We’d spoken to a number of people who told us of it, so when we eventually came across it and found the door open, we entered. We met a number of people going to and fro across the courtyard, who hailed us in a friendly manner and then carried on their business. I wandered about taking in the extraordinary beauty of the place, and snapping the occasional picture. Finally, we ventured into one of the rooms to speak to a young man who was at desk working on his computer.

Turns out it wasn’t a museum or a hotel, as we’d been speculating: it was still being used as a residence by it’s owners. Oops. In testament to the extraordinary hospitality of the residents of Damascus, t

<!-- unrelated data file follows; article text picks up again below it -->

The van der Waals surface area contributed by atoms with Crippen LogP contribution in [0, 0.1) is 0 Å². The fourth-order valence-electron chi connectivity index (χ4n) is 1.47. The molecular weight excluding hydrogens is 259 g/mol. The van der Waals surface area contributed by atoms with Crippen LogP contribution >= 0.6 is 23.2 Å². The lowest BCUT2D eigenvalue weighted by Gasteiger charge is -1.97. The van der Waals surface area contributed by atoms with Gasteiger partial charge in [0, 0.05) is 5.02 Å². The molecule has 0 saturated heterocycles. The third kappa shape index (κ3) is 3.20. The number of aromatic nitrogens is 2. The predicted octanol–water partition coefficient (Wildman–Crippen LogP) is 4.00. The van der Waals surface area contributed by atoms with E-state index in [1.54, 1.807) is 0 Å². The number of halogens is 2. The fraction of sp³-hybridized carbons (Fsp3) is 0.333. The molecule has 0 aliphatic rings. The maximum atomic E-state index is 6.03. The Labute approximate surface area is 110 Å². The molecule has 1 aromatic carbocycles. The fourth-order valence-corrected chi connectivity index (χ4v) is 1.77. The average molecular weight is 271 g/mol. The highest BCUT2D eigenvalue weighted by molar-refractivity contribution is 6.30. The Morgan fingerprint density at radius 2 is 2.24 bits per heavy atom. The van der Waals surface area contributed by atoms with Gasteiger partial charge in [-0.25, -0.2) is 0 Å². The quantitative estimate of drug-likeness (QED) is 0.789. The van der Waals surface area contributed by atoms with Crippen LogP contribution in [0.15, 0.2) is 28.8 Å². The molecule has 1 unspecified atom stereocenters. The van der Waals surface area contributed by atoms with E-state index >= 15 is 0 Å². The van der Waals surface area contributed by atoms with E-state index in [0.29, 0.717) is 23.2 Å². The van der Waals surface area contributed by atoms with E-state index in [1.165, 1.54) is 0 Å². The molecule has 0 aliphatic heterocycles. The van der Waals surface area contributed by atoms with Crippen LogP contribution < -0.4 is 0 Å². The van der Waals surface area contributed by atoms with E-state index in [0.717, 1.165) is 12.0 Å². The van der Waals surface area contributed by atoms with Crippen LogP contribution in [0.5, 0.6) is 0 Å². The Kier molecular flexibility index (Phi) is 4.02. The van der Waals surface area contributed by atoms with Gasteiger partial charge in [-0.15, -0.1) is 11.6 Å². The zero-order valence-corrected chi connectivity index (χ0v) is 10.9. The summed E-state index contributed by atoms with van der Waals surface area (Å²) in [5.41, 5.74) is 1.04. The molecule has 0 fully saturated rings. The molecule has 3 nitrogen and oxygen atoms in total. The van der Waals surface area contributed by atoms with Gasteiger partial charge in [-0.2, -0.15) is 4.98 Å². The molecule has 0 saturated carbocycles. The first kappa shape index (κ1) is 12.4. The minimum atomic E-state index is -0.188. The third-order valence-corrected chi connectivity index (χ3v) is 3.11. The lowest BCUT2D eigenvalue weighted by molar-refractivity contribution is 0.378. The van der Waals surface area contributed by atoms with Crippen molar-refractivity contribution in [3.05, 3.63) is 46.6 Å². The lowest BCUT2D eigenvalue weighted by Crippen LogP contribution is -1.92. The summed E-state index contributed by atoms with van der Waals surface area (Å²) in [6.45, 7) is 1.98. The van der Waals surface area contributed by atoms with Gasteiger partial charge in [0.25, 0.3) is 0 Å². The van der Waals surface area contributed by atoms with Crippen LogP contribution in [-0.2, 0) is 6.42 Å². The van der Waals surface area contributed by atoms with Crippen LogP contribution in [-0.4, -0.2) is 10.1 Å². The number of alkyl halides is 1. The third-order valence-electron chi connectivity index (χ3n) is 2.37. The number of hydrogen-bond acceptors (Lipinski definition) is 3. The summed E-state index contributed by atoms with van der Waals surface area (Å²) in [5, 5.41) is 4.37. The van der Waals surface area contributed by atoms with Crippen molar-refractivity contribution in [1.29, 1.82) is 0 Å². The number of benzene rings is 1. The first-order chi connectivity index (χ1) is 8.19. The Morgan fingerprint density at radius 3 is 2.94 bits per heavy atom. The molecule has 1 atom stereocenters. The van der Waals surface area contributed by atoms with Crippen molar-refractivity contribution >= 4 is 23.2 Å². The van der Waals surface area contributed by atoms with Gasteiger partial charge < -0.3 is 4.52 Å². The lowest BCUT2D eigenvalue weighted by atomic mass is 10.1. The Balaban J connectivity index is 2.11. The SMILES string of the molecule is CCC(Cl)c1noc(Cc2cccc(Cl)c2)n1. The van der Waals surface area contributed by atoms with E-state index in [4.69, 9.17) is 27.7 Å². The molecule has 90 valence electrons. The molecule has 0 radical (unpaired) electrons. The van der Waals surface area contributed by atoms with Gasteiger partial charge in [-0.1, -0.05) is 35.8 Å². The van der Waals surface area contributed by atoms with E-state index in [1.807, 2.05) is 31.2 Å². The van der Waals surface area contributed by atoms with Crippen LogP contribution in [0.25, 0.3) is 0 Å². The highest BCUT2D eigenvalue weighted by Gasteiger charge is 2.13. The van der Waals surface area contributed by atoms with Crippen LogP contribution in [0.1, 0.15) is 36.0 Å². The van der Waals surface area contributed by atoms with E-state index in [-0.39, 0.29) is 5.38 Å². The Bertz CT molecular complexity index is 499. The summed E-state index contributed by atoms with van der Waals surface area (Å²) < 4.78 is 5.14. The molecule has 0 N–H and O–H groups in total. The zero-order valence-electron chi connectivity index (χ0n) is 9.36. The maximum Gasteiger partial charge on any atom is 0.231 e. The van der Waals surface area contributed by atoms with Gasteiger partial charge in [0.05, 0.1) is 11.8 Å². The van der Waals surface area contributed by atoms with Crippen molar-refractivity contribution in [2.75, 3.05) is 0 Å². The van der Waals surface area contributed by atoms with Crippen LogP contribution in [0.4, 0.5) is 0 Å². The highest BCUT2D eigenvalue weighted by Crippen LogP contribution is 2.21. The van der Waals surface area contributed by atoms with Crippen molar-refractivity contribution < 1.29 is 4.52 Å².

he owners had no problems with us coming in unannounced to wander about their home. They chatted with us pleasantly for a while and even offered us coffee.

Gotta love Arab hospitality.

I didn’t unfortunately get to visit one of the biggest, and perhaps best known of these small palaces – the Azm Palace. But I look forward to revisiting Damascus at some point again soon and will hope to correct that oversight then.

More coming soon!

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A Traditional Dance

June 15th, 2010

These shots were taken on a day trip to Al Ain at the late Sheikh Zayed’s Palace, which is now a museum and open to the public.

I’d been wandering around the old oasis in the centre of town for a while, and every so often I would dimly hear traditional Emirati music and song. My first thought was that there must be a wedding some place nearby.